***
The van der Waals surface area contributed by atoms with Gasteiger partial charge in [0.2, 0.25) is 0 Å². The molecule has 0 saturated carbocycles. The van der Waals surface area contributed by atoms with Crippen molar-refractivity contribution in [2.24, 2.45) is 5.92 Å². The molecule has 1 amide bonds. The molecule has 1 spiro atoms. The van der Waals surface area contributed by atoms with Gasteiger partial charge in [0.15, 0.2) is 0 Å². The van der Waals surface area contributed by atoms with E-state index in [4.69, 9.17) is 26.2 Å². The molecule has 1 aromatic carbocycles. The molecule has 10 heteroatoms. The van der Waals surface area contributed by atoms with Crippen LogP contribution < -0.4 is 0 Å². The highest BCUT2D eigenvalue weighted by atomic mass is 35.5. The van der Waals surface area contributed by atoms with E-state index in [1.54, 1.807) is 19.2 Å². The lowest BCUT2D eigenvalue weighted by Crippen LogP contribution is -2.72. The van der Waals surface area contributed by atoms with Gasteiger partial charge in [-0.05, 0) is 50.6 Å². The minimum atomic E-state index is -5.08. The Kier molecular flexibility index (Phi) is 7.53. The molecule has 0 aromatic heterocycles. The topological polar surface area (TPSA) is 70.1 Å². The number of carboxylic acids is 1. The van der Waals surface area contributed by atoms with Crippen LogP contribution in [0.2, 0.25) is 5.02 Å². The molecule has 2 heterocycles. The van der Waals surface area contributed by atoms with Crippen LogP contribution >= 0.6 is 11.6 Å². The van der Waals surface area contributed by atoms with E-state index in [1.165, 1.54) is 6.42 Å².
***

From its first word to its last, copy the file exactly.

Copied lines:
The van der Waals surface area contributed by atoms with Gasteiger partial charge in [0.2, 0.25) is 0 Å². The molecule has 0 saturated carbocycles. The van der Waals surface area contributed by atoms with Crippen molar-refractivity contribution in [2.24, 2.45) is 5.92 Å². The molecule has 1 amide bonds. The molecule has 1 spiro atoms. The van der Waals surface area contributed by atoms with Gasteiger partial charge in [0.15, 0.2) is 0 Å². The van der Waals surface area contributed by atoms with E-state index in [4.69, 9.17) is 26.2 Å². The molecule has 1 aromatic carbocycles. The molecule has 10 heteroatoms. The van der Waals surface area contributed by atoms with Crippen LogP contribution < -0.4 is 0 Å². The highest BCUT2D eigenvalue weighted by atomic mass is 35.5. The van der Waals surface area contributed by atoms with E-state index in [1.54, 1.807) is 19.2 Å². The lowest BCUT2D eigenvalue weighted by Crippen LogP contribution is -2.72. The van der Waals surface area contributed by atoms with Gasteiger partial charge in [-0.05, 0) is 50.6 Å². The minimum atomic E-state index is -5.08. The Kier molecular flexibility index (Phi) is 7.53. The molecule has 0 aromatic heterocycles. The topological polar surface area (TPSA) is 70.1 Å². The number of carboxylic acids is 1. The van der Waals surface area contributed by atoms with Crippen LogP contribution in [0.2, 0.25) is 5.02 Å². The molecule has 2 heterocycles. The van der Waals surface area contributed by atoms with Crippen LogP contribution >= 0.6 is 11.6 Å². The van der Waals surface area contributed by atoms with E-state index in [1.165, 1.54) is 6.42 Å².